Gov. Ralph Northam has signed legislation banning the use of handheld mobile devices, but it won’t go into effect until next year to give time to train law enforcement and educate the public.
Northam signed the bills Wednesday during a virtual ceremony, where he was joined by state lawmakers who sponsored the bills as well as people who have been advocating for addressing the problem of distracted driving.
“This is going to save lives,” said Sen. Scott Surovell, D-Fairfax, who sponsored the legislation. “It’s unusual we can definitively say that about a piece of legislation. But anybody who drives on highways in the commonwealth knows that this problem is an epidemic, and as our phones become more powerful and as traffic becomes worse, people have let their guard down and let these things distract them more and more.”
The law, which will go into effect Jan. 1, will prohibit people from holding a handheld communications device while driving. It’s a primary offense, which means police can pull a driver over for that alone. First-time offenders face a fine of $125, and additional offenses are a fine of $250.
Virginia law already prohibits texting and emailing while driving, but phone use is otherwise not restricted, except in highway work zones.
Police have said enforcing the law will be difficult. Because the current law limits typing on phones, defense attorneys argued people could scroll through Twitter or Instagram or conduct a video call and still be complying with the law.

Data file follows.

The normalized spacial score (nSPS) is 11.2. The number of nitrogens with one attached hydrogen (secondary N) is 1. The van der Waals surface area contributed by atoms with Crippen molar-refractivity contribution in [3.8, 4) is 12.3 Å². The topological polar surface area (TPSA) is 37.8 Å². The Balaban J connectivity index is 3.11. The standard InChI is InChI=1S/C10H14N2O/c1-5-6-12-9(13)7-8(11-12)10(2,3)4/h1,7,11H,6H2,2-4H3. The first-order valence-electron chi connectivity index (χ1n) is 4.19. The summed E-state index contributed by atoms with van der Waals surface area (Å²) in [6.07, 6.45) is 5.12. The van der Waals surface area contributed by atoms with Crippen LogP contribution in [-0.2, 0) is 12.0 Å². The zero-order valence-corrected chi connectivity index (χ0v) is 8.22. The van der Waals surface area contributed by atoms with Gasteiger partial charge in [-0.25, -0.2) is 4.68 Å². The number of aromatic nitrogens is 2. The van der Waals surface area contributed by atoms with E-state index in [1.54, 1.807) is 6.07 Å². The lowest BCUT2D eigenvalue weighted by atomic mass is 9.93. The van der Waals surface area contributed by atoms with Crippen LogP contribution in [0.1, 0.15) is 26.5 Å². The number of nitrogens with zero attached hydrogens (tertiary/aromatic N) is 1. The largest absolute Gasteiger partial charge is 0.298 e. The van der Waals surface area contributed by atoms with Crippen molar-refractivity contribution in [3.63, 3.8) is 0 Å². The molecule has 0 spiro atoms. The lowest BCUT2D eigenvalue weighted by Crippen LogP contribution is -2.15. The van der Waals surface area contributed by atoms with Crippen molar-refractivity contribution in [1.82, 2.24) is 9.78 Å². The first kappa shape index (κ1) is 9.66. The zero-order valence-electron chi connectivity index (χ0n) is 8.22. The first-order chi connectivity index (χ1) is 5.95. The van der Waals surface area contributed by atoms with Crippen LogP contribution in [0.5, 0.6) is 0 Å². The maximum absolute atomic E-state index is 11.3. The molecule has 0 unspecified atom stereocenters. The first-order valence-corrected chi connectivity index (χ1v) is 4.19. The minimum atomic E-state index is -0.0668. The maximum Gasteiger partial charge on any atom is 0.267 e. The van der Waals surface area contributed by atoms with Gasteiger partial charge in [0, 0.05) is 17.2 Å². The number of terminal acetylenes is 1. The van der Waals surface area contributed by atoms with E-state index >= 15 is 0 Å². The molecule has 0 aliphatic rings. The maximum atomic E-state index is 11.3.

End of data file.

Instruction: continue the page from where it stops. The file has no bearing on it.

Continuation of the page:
Over the next several months, law enforcement will receive training on the new law, including on implicit bias. Del. Jeff Bourne, D-Richmond, a member of the Virginia Legislative Black Caucus and sponsor of the legislation, said one important piece of the proposal is the state will collect data on enforcement to review whether racial profiling is a problem.
The nonprofit Drive Smart Virginia will educate the public about how to comply with the new law.
“It’s our job to educate folks and make sure we do everything we can to keep drivers and families across Virginia safe,” Northam said.
State lawmakers have grappled with the issue for over a decade, including the 2020 General Assembly session, but could never quite get to an outright ban until this year.
“I really do hope Virginia takes this seriously,” said Christina Dempsey, a Fredericksburg resident who has been pressuring the legislature to crack down on distracted driving since 2013, the year her sister and niece died in a crash when a truck slammed into the back of their car.
According to state data, 827 people were killed in crashes in Virginia last year. Distracted driving was a factor in 120 of those fatalities.
Researchers with the Virginia Tech Transportation Institute have concluded that drivers using handheld electronic devices are more likely to crash than those who use hands-free technology to make calls while driving.